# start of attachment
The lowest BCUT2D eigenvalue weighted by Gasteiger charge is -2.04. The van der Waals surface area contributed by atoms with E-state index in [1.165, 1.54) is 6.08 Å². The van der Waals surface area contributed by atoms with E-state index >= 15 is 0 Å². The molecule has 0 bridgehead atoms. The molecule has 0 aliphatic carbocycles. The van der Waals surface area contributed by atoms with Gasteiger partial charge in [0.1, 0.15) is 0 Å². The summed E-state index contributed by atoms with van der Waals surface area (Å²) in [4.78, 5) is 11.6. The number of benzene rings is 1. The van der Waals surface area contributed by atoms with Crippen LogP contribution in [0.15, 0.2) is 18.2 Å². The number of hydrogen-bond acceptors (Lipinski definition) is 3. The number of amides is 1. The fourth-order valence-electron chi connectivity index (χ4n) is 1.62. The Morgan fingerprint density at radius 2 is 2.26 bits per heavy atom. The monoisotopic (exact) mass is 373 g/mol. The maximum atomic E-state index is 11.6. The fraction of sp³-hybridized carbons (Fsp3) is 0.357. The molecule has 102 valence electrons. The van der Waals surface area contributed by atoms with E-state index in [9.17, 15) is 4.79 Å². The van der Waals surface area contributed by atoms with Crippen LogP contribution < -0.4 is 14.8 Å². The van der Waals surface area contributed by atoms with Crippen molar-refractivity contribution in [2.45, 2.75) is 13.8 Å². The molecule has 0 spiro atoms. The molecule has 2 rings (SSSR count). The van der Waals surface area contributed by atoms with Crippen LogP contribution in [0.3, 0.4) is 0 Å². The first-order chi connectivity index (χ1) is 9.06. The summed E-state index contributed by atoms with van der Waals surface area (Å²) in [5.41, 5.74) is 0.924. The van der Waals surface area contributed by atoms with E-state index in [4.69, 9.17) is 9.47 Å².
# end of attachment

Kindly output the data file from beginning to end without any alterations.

The lowest BCUT2D eigenvalue weighted by Gasteiger charge is -2.04. The van der Waals surface area contributed by atoms with E-state index in [1.165, 1.54) is 6.08 Å². The van der Waals surface area contributed by atoms with E-state index >= 15 is 0 Å². The molecule has 0 bridgehead atoms. The molecule has 0 aliphatic carbocycles. The van der Waals surface area contributed by atoms with Gasteiger partial charge in [0.1, 0.15) is 0 Å². The summed E-state index contributed by atoms with van der Waals surface area (Å²) in [4.78, 5) is 11.6. The number of benzene rings is 1. The van der Waals surface area contributed by atoms with Crippen LogP contribution in [0.15, 0.2) is 18.2 Å². The number of hydrogen-bond acceptors (Lipinski definition) is 3. The number of amides is 1. The fourth-order valence-electron chi connectivity index (χ4n) is 1.62. The Morgan fingerprint density at radius 2 is 2.26 bits per heavy atom. The monoisotopic (exact) mass is 373 g/mol. The maximum atomic E-state index is 11.6. The fraction of sp³-hybridized carbons (Fsp3) is 0.357. The molecule has 102 valence electrons. The van der Waals surface area contributed by atoms with E-state index in [9.17, 15) is 4.79 Å². The van der Waals surface area contributed by atoms with Crippen LogP contribution < -0.4 is 14.8 Å². The van der Waals surface area contributed by atoms with Crippen molar-refractivity contribution in [2.45, 2.75) is 13.8 Å². The molecule has 0 spiro atoms. The molecule has 2 rings (SSSR count). The van der Waals surface area contributed by atoms with Crippen LogP contribution in [0.3, 0.4) is 0 Å². The first-order chi connectivity index (χ1) is 9.06. The summed E-state index contributed by atoms with van der Waals surface area (Å²) in [5.41, 5.74) is 0.924. The van der Waals surface area contributed by atoms with E-state index in [4.69, 9.17) is 9.47 Å².